When prompted to describe his favorite food, Jennifer Fitzgerald’s 8-year-old son paused thoughtfully before delivering an answer.
“Quiche,” said Keenan, of Concord, Calif., before elaborating. “Broccoli quiche.”
At pizza joints, he and his 9-year-old sister Samantha will often opt for the salad bar over a slice. Recently, a friend offered her kids a Pop-Tart. They didn’t know what one was.
The Fitzgerald kids’ affinity for greens and other foods often thought of as anathema to children isn’t some small miracle bestowed upon Fitzgerald and her husband, John. Both children were at one time picky eaters, shunning many of the healthy foods that are staples at the family dinner table.
But their parents didn’t give in. Picky eating was never rewarded. The rule was to eat what’s for dinner, or have a bowl of granola with milk — in other words, no trading up broccoli for mac and cheese.
Much research has backed up what the Fitzgeralds have learned in practice: Grown-ups and kids eat the same foods, sit-down family meals are standard and picky eating simply isn’t tolerated. Parents need not resort to trickery to get their kids to eat their veggies.
“Research shows that you have to offer a child a food an average 10 to 12 times before they like it,” said Dr. Scott Gee, a pediatrician specializing in obesity at Kaiser Permanente’s Walnut Creek (Calif.) Medical Center. “I think a lot of parents give up.”
The Fitzgeralds did not.
“People say, ‘Well, kids don’t eat this,’ ” said Jennifer Fitzgerald. “Kids ate regular food before we had all this convenience food. They will eat healthy.”
The effort takes time
Most nights Jennifer makes dinner from scratch — recent meals included vegetarian lasagna with salad and chicken with sautéed kale. Keenan and Samantha usually gobble it up, Fitzgerald said. When they were toddlers, she said, it was often a struggle to get the kids to enjoy — or even eat — what was on their plates.
Take grapefruit: “I recognize it’s kind of a weird taste for a kid,” Fitzgerald said. When her kids didn’t want it, she said, she didn’t push the issue. Every so often, curious, they would ask for a bite of hers. Soon they were requesting their own. Grapefruit drizzled with honey is now a mainstay of the lunches Fitzgerald packs for the kids to take to school.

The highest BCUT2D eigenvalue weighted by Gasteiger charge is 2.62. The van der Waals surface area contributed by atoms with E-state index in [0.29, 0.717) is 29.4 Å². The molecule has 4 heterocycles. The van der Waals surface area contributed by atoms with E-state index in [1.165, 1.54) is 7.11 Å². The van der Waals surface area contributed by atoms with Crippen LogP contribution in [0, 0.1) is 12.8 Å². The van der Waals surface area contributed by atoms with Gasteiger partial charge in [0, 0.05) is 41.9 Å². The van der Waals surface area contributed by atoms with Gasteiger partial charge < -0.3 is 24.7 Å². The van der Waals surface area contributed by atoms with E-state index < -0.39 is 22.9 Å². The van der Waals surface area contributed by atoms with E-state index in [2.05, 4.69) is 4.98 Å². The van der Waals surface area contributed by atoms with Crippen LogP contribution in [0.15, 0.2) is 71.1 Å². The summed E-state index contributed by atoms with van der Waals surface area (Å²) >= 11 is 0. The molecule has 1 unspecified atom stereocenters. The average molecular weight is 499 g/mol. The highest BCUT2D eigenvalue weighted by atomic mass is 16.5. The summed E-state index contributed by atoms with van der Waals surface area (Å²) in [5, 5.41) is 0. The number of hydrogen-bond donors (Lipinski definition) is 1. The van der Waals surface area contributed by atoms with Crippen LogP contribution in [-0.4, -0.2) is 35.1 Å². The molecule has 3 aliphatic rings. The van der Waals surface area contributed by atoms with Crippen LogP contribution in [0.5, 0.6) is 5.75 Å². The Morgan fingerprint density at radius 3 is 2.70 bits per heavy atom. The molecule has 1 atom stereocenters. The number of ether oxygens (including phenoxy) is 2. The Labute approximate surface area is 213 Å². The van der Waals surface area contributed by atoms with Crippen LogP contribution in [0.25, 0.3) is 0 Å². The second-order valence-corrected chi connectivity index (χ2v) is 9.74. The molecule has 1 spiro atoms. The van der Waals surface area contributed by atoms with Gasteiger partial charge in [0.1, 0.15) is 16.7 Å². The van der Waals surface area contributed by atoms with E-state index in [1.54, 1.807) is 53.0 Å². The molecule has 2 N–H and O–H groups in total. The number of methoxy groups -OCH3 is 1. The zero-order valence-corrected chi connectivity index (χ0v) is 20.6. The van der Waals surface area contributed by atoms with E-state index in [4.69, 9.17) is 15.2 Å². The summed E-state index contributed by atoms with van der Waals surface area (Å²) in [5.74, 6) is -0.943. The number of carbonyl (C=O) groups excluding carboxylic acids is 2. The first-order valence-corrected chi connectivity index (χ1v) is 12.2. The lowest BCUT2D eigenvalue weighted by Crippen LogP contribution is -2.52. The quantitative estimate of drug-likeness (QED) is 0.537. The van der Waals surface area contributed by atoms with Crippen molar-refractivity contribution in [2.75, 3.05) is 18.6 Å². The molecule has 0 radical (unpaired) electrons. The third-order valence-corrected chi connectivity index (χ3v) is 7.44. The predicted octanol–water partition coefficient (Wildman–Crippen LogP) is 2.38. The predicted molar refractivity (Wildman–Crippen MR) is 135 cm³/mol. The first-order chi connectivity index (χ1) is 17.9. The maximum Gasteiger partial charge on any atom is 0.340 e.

For Keenan, the more finicky of the two kids when it comes to food, salad was a particular hurdle. The Fitzgeralds never attempted to force their kids to eat whole meals of foods they didn’t like, but with each meal, Fitzgerald would request that Keenan try just a bite of her salad. Eventually, he realized it was the concept he’d disdained and not the taste. Now he chooses salad over pizza.
Although Fitzgerald didn’t realize it, she was relying on so-called “modeling,” a strategy that many studies — the most recent published in June in the International Journal of Obesity — have shown as among the most effective in helping children develop healthy eating patterns. The basic concept is that parents should eat what they would like their kids to eat. After all, there is no injustice like being served up a plate of Brussels sprouts while Mom and Dad dine on burgers.
“Having the parents model good eating habits is a big part of it,” said Gail Seche, a nurse and the clinical nutrition manager at Children’s Hospital Oakland in Oakland, Calif.
Could do better